Tuesday, September 23, 2008
Apparently, Fourth is the Prediction
Let's break it down a bit because beyond all that, there are some differences. For the NHL Yearbook, most of the preview was a re-cap of last season. However, they did point out the lack of a big shot on the point - which is true, but hopefully rectified with Rolston. Also, they were the only preview among the three that did state their poor inter-divisional record. They were so bold to state that while the team was talented to make the playoffs, and then predicting them a 9th place spot in the East. I guess they do not believe in the talent?
Lastly, we come to McKeen's, a guide for those who like their season previews with fantasy predictions and discussion for literally every player on the team. Even Andy Greene got a small write up, fantasy-wise. McKeen's is interesting in that it predicted not just a position for the Devils, but also an actual record. They are predicting 39-31-12 (90 pts. tied with Tampa Bay for eighth, hedging their bets?), 231 goals for (yea, mo' goals!) and 223 goals against (what?). McKeen's preview is the most interesting for their bluntness. They just state that Brodeur played too many games and will get less (questionable), that Patrik Elias and Dainius Zubrus in particular need to rebound (true, but what of Brian Gionta?), the defense doesn't have any names but is effective all the same (true), and that they could very well challenge the Penguins for the division (only 4 points behind last season). Amazingly, the preview writer believes that Paul Martin is the man to watch for this season; it states to expect career highs in points now that he's had a year as a #1 defenseman. While I do agree with the idea that Martin will do better now he's more acclimated to being the de facto top defenseman on the team; I'm not so sure about the career highs. He'll have to contribute more on even strength unless he gets a regular spot next to Rolston on the power play. Even then, Martin's shot isn't great; I think he's better at puck distribution. That said, his career highs in goals is 6 and his highest mark in points is 37. Maybe it's not that far fetched. If the offense as a whole does better, Martin may benefit from the rising tide.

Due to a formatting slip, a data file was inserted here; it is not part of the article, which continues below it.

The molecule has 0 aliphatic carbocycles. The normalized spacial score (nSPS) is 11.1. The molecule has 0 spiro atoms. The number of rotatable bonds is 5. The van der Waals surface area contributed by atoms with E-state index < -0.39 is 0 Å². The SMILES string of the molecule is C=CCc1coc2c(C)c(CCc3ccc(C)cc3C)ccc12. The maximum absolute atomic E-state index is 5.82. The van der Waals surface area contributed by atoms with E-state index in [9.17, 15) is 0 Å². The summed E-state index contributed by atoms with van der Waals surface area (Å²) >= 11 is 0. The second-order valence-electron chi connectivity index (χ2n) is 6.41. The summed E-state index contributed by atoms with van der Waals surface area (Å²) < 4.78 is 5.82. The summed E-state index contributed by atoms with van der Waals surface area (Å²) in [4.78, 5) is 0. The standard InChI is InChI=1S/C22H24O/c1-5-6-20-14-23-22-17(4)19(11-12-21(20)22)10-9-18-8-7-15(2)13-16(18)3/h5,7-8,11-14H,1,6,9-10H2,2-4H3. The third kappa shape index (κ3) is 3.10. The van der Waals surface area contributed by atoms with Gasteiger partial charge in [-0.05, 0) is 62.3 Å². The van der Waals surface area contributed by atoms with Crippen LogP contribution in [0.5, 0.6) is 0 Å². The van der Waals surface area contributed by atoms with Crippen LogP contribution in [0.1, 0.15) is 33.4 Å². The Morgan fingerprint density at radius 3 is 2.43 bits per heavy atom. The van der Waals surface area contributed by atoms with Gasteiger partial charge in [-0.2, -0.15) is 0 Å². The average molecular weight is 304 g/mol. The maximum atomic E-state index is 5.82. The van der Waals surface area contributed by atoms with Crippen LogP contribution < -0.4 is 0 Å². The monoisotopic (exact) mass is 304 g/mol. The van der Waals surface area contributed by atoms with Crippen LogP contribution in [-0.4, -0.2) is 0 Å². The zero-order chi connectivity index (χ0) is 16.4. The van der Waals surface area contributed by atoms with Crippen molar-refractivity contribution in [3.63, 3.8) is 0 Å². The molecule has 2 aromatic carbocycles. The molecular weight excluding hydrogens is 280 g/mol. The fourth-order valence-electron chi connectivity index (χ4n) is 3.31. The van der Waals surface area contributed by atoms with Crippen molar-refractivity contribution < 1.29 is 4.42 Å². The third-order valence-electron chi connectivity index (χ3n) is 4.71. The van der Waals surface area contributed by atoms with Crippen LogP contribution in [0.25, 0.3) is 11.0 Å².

Still, I'm really impressed that among three different print guides, they all predict the same result for the Devils within the division. They tend to agree on the big-picture of the Devils - poor offense, a good-enough defense, amazing goalie. But they differ on the details, such as who to look for to have a big year or whether they will make the playoffs. None of them state the Devils are devoid of talent. Yet, they are big believers that Pittsburgh and Philadelphia are top teams in the division; and they expect the Rangers to be slightly better (maybe based on how well they've done against New Jersey last season?). All across the board, fourth place is where they expect the Devils to end up.
I disagree with that prediction, to be frank. As those tend to doubt New Jersey, they tend to play better and finish higher than what they look like on paper. I think (and hope!) I'll be proven right in the coming season. Pre-season results, notwithstanding. Next time, I'll discuss more Devils previews from the blogosphere.
I also think Biron still has something to prove (its always goaltending with Philly). Plenty of goalies can get hot for a stretch, regular season or playoffs, but lets see it happen for a prolonged period of time.
While the Flyers are a good, deep squad the preseason hoopla is a little overblown.
Yes the Pens are the team to beat, and yes the Flyers are better; but the Devils haven't lost any big names and seem to have only improved (albeit modestly) over the summer. Most importantly, their inter-division record (aka The Ranger Catastrophe) was a bizarre fluke, it won't happen again, and the Devils still finished ahead of them.